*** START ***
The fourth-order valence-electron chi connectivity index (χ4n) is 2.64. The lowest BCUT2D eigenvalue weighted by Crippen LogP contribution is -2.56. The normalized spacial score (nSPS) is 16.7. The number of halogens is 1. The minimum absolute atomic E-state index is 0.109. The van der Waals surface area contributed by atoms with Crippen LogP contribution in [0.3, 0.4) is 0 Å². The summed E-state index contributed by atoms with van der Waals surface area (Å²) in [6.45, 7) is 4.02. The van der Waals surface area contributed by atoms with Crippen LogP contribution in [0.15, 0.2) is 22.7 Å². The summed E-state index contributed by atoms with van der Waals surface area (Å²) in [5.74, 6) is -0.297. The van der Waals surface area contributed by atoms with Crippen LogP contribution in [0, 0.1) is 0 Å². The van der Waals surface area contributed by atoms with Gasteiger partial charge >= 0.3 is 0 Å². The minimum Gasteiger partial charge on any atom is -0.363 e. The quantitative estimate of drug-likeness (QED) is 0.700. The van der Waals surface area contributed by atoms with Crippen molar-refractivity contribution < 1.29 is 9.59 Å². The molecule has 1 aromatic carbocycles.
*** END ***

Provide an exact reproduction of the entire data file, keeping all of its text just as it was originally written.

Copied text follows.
The fourth-order valence-electron chi connectivity index (χ4n) is 2.64. The lowest BCUT2D eigenvalue weighted by Crippen LogP contribution is -2.56. The normalized spacial score (nSPS) is 16.7. The number of halogens is 1. The minimum absolute atomic E-state index is 0.109. The van der Waals surface area contributed by atoms with Crippen LogP contribution in [0.3, 0.4) is 0 Å². The summed E-state index contributed by atoms with van der Waals surface area (Å²) in [6.45, 7) is 4.02. The van der Waals surface area contributed by atoms with Crippen LogP contribution in [0.15, 0.2) is 22.7 Å². The summed E-state index contributed by atoms with van der Waals surface area (Å²) in [5.74, 6) is -0.297. The van der Waals surface area contributed by atoms with Crippen LogP contribution in [0, 0.1) is 0 Å². The van der Waals surface area contributed by atoms with Gasteiger partial charge >= 0.3 is 0 Å². The minimum Gasteiger partial charge on any atom is -0.363 e. The quantitative estimate of drug-likeness (QED) is 0.700. The van der Waals surface area contributed by atoms with Crippen molar-refractivity contribution < 1.29 is 9.59 Å². The molecule has 1 aromatic carbocycles.